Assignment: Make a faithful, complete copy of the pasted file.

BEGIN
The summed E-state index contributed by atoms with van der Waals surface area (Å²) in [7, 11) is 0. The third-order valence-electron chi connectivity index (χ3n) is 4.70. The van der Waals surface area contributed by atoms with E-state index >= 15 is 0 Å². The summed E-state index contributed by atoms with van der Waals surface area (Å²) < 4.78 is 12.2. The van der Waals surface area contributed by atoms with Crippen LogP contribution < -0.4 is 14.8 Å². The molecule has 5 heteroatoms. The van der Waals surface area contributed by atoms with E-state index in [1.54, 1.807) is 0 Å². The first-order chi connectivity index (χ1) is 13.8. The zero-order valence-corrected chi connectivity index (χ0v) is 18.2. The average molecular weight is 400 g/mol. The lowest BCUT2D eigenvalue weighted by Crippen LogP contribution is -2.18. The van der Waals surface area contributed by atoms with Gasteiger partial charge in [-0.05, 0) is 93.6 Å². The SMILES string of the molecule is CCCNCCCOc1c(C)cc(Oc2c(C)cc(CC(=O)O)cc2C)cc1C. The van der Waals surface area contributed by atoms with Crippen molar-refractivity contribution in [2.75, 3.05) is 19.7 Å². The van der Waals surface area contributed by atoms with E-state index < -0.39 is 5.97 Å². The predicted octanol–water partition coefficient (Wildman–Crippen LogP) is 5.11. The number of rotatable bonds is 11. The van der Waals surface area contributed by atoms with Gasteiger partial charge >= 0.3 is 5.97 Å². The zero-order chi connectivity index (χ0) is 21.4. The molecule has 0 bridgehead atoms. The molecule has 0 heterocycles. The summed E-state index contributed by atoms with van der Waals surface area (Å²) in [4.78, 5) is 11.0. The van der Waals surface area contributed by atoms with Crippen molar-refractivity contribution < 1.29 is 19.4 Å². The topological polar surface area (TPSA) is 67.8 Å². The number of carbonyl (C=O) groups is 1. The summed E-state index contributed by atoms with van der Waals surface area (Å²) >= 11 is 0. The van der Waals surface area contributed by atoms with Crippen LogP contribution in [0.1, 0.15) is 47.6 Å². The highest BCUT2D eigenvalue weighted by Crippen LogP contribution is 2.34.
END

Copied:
The summed E-state index contributed by atoms with van der Waals surface area (Å²) in [7, 11) is 0. The third-order valence-electron chi connectivity index (χ3n) is 4.70. The van der Waals surface area contributed by atoms with E-state index >= 15 is 0 Å². The summed E-state index contributed by atoms with van der Waals surface area (Å²) < 4.78 is 12.2. The van der Waals surface area contributed by atoms with Crippen LogP contribution < -0.4 is 14.8 Å². The molecule has 5 heteroatoms. The van der Waals surface area contributed by atoms with E-state index in [1.54, 1.807) is 0 Å². The first-order chi connectivity index (χ1) is 13.8. The zero-order valence-corrected chi connectivity index (χ0v) is 18.2. The average molecular weight is 400 g/mol. The lowest BCUT2D eigenvalue weighted by Crippen LogP contribution is -2.18. The van der Waals surface area contributed by atoms with Gasteiger partial charge in [-0.05, 0) is 93.6 Å². The SMILES string of the molecule is CCCNCCCOc1c(C)cc(Oc2c(C)cc(CC(=O)O)cc2C)cc1C. The van der Waals surface area contributed by atoms with Crippen molar-refractivity contribution in [2.75, 3.05) is 19.7 Å². The van der Waals surface area contributed by atoms with E-state index < -0.39 is 5.97 Å². The predicted octanol–water partition coefficient (Wildman–Crippen LogP) is 5.11. The number of rotatable bonds is 11. The van der Waals surface area contributed by atoms with Gasteiger partial charge >= 0.3 is 5.97 Å². The zero-order chi connectivity index (χ0) is 21.4. The molecule has 0 bridgehead atoms. The molecule has 0 heterocycles. The summed E-state index contributed by atoms with van der Waals surface area (Å²) in [4.78, 5) is 11.0. The van der Waals surface area contributed by atoms with Crippen molar-refractivity contribution < 1.29 is 19.4 Å². The topological polar surface area (TPSA) is 67.8 Å². The number of carbonyl (C=O) groups is 1. The summed E-state index contributed by atoms with van der Waals surface area (Å²) >= 11 is 0. The van der Waals surface area contributed by atoms with Crippen LogP contribution in [0.1, 0.15) is 47.6 Å². The highest BCUT2D eigenvalue weighted by Crippen LogP contribution is 2.34.